Consider the scope of the project
Check the bylaws to make sure the board is allowed to impose this type of assessment. “Generally, the board has the authority to impose an assessment on apartment owners to pay for necessary building expenses and its business judgment will not be reviewed by a court,” Berkow says.
However, the authority of the board may be limited by the bylaws. For example, the bylaws may require approval of unit owners for an expenditure of more than a specific amount, or under certain circumstances.
Berkow recalls one case where the board required unit owner approval for capital improvement expenses above $100,000 but didn’t require unit owner approval if the expenditure was for a repair. Certain unit owners objected and refused to pay the assessment because it had not been approved by a majority of unit owners.
The issue came down to whether the work was a “repair” or an “improvement." In this case the work was determined to be a repair so unit owner approval was not needed and the assessment was able to stand. The board could also have circumvented the unit owners’ objections by scheduling the work so that it was less than $100,000 in each year.
Putting forward alternatives
In order for the assessment or maintenance increase to be imposed, the work should be for something that benefits the building and everyone in it. Assessments to pay for boiler replacement, or repairs to the façade or roof will not generally be opposed as they are clearly required to maintain the building.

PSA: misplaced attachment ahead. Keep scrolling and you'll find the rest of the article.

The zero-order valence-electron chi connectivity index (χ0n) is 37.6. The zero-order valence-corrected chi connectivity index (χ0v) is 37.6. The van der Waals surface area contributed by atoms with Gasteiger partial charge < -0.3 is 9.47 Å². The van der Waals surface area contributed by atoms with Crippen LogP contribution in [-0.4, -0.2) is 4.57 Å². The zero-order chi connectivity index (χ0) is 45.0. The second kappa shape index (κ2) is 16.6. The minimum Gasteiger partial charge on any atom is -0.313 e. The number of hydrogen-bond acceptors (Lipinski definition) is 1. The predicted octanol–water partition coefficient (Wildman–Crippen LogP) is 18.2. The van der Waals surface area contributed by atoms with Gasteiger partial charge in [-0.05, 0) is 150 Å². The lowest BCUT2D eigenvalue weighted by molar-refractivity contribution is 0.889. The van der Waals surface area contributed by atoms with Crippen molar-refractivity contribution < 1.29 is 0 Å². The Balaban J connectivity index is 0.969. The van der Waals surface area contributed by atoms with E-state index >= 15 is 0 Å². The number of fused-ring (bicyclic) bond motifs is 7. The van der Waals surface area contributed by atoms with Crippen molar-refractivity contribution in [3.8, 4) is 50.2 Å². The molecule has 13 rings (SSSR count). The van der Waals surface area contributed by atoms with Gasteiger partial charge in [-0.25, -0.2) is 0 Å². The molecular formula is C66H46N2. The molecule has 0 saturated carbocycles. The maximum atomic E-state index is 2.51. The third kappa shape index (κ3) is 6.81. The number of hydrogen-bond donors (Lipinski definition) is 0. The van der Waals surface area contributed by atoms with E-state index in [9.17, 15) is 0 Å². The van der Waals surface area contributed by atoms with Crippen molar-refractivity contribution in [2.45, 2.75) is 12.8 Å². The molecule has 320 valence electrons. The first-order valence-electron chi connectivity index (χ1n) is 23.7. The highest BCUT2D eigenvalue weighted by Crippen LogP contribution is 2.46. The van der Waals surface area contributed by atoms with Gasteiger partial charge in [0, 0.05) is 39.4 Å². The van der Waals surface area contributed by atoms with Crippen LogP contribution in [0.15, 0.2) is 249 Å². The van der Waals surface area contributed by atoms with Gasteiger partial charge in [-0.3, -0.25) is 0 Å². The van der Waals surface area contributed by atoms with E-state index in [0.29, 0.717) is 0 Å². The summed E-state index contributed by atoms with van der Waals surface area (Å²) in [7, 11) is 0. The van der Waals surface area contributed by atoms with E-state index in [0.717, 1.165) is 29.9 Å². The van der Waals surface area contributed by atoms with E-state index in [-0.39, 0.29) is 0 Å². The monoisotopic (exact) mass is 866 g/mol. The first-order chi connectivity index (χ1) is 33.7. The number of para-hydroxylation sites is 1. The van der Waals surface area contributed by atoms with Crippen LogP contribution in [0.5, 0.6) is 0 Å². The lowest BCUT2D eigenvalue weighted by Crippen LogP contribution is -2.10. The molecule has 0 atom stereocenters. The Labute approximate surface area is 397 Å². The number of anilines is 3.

Berkow says whether or not the assessment will face opposition often comes down to the size of the building, the amount of the assessment, and whether all residents benefit from the work equally. For example, the board might decide it wants to build a gym or a children’s play room. This type of project might be opposed by some who do not think it will be used by many residents in the building or help increase property values.
If the assessment is for a lobby or hallway renovation, or similar aesthetic improvement, circulate a petition to find out how many shareholders are opposed and provide it to the board. “If faced with substantial opposition, the board may appoint a committee to review the scope of the project and present alternative choices,” Berkow says.
It’s also possible shareholders may have different ideas about how to raise money for the project. A meeting of shareholders can be productive in coming up with alternative approaches to the problem.
“Perhaps they would prefer to refinance the mortgage or would like to vote on a flip tax increase,” Berkow says. These options can be politically charged and legally complex issues but both can be helpful in creating a reserve fund for the building going forward, particularly if the amount of the proposed assessment is very substantial.
Berkow adds, “A lawsuit to challenge an assessment imposed by the board will not likely be successful unless the board did not have the authority under the bylaws.”
New York City real estate attorney Bonnie Reid Berkow is a founding partner of Wagner, Berkow & Brandt with more than 30 years of experience litigating in state and federal courts in New York state, including cases involving breach of contract, fraud, and breach of fiduciary duty, in addition to real estate disputes and commercial actions. To submit a question for this column, click here. To ask about a legal consultation, send an email call 646-780-7272.